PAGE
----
Mammalian faunas, ecological indices, and machine-learning regression for the purpose of paleoenvironment reconstruction in the Miocene of South America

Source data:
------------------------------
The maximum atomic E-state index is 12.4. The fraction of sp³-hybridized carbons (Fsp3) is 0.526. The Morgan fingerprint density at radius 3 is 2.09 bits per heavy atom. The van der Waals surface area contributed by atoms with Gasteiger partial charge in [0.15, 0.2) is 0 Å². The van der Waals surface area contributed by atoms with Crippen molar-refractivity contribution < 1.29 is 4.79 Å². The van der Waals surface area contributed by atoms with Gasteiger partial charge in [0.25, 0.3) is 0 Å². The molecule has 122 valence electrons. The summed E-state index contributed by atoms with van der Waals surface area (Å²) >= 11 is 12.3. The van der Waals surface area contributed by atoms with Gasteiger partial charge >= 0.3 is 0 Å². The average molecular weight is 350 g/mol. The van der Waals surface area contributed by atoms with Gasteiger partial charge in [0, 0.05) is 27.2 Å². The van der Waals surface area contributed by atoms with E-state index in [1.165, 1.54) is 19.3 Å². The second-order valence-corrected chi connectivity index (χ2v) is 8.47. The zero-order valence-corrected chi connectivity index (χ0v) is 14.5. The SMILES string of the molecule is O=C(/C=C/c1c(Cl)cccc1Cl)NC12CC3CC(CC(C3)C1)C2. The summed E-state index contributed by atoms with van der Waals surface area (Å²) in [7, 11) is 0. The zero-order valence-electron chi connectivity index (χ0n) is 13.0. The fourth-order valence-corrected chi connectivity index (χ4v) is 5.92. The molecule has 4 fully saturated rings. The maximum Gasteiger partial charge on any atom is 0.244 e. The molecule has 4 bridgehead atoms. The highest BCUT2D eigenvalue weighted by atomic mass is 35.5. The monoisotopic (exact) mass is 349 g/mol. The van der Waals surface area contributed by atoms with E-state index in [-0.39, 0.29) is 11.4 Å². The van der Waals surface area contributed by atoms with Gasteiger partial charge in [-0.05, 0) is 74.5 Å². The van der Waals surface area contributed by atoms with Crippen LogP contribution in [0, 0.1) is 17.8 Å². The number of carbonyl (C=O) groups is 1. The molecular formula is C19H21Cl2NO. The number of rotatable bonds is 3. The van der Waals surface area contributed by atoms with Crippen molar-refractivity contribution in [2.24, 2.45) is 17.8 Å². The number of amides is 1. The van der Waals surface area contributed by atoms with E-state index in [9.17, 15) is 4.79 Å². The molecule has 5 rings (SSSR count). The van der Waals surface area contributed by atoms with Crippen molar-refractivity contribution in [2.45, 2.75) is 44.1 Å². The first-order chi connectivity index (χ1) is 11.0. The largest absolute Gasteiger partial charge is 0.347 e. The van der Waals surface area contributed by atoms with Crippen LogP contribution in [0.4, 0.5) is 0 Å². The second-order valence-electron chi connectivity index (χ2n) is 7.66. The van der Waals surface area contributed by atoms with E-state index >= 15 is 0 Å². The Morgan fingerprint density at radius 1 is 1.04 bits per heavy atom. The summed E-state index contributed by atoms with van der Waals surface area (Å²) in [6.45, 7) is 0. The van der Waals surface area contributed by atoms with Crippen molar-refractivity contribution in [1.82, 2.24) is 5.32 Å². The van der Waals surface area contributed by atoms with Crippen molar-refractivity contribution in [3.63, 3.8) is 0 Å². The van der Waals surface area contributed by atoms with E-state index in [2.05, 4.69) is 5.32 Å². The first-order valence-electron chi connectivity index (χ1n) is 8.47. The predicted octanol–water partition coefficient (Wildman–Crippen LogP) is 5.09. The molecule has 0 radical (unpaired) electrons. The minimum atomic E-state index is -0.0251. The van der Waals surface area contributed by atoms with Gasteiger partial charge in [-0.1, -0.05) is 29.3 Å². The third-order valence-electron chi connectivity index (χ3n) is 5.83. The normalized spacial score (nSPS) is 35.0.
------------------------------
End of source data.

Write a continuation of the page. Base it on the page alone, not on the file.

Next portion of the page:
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© 2019 Elsevier B.V. Reconstructing paleoenvironments has long been considered a vital component for understanding community structure of extinct organisms, as well as patterns that guide evolutionary pathways of species and higher-level taxa. Given the relative geographic and phylogenetic isolation of the South American continent throughout much of the Cenozoic, the South American fossil record presents a unique perspective of mammalian community evolution in the context of changing climates and environments. Here we focus on one line of evidence for paleoenvironment reconstruction: ecological diversity, i.e. the number and types of ecological niches filled within a given fauna. We propose a novel approach by utilizing ecological indices as predictors in two regressive modeling techniques—Random Forest (RF) and Gaussian Process Regression (GPR)—which are applied to 85 extant Central and South American localities to produce paleoecological prediction models. Faunal richness is quantified via ratios of ecologies within the mammalian communities, i.e. ecological indices, which serve as predictor variables in our models. Six climate/habitat variables were then predicted using these ecological indices: mean annual temperature (MAT), mean annual precipitation (MAP), temperature seasonality, precipitation seasonality, canopy height, and net primary productivity (NPP). Predictive accuracy of RF and GPR is markedly higher when compared to previously published methods. MAT, MAP, and temperature seasonality have the lowest predictive error. We use these models to reconstruct paleoclimatic variables in two well-sampled Miocene faunas from South America: fossiliferous layers (FL) 1–7, Santa Cruz Formation (Early Miocene), Santa Cruz Province, Argentina; and the Monkey Beds unit, Villavieja Formation (Middle Miocene) Huila, Colombia. Results suggest general concordance with published estimations of precipitation and temperature, and add information with regards to the other climate/habitat variables included here. Ultimately, we believe that RF and GPR in conjunction with ecological indices have the potential to contribute to paleoenvironment reconstruction.